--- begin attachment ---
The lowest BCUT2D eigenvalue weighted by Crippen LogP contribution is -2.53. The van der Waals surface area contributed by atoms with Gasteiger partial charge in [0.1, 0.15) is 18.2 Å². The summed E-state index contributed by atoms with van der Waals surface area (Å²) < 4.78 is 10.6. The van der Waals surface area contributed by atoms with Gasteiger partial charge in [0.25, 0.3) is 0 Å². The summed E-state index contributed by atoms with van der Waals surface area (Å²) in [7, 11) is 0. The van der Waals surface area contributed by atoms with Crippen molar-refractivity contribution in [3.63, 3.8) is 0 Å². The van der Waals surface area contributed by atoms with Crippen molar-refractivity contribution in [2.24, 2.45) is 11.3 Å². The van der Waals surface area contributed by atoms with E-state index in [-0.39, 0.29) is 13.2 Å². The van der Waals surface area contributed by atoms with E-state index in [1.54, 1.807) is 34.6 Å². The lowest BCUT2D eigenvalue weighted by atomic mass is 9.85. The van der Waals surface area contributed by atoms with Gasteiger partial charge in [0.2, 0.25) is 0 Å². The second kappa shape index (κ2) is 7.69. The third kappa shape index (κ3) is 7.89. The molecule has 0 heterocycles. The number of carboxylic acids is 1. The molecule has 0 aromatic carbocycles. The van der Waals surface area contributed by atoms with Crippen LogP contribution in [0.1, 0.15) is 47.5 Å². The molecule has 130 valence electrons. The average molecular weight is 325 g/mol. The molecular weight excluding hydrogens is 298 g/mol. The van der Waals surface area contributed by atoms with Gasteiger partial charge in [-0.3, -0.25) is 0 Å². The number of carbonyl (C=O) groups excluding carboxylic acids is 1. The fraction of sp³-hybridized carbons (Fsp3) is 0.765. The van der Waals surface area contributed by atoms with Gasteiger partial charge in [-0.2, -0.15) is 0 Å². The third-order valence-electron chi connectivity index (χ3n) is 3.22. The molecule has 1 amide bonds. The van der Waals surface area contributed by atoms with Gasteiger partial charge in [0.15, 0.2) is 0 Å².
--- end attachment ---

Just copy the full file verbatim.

The lowest BCUT2D eigenvalue weighted by Crippen LogP contribution is -2.53. The van der Waals surface area contributed by atoms with Gasteiger partial charge in [0.1, 0.15) is 18.2 Å². The summed E-state index contributed by atoms with van der Waals surface area (Å²) < 4.78 is 10.6. The van der Waals surface area contributed by atoms with Gasteiger partial charge in [0.25, 0.3) is 0 Å². The summed E-state index contributed by atoms with van der Waals surface area (Å²) in [7, 11) is 0. The van der Waals surface area contributed by atoms with Crippen molar-refractivity contribution in [3.63, 3.8) is 0 Å². The van der Waals surface area contributed by atoms with Crippen molar-refractivity contribution in [2.24, 2.45) is 11.3 Å². The van der Waals surface area contributed by atoms with E-state index in [-0.39, 0.29) is 13.2 Å². The van der Waals surface area contributed by atoms with E-state index in [1.54, 1.807) is 34.6 Å². The lowest BCUT2D eigenvalue weighted by atomic mass is 9.85. The van der Waals surface area contributed by atoms with Gasteiger partial charge in [0.2, 0.25) is 0 Å². The second kappa shape index (κ2) is 7.69. The third kappa shape index (κ3) is 7.89. The molecule has 0 heterocycles. The number of carboxylic acids is 1. The molecule has 0 aromatic carbocycles. The van der Waals surface area contributed by atoms with Crippen LogP contribution in [0.1, 0.15) is 47.5 Å². The molecule has 130 valence electrons. The average molecular weight is 325 g/mol. The molecular weight excluding hydrogens is 298 g/mol. The van der Waals surface area contributed by atoms with Gasteiger partial charge in [-0.3, -0.25) is 0 Å². The number of carbonyl (C=O) groups excluding carboxylic acids is 1. The fraction of sp³-hybridized carbons (Fsp3) is 0.765. The van der Waals surface area contributed by atoms with Gasteiger partial charge in [-0.2, -0.15) is 0 Å². The third-order valence-electron chi connectivity index (χ3n) is 3.22. The molecule has 1 amide bonds. The van der Waals surface area contributed by atoms with Gasteiger partial charge in [0.15, 0.2) is 0 Å².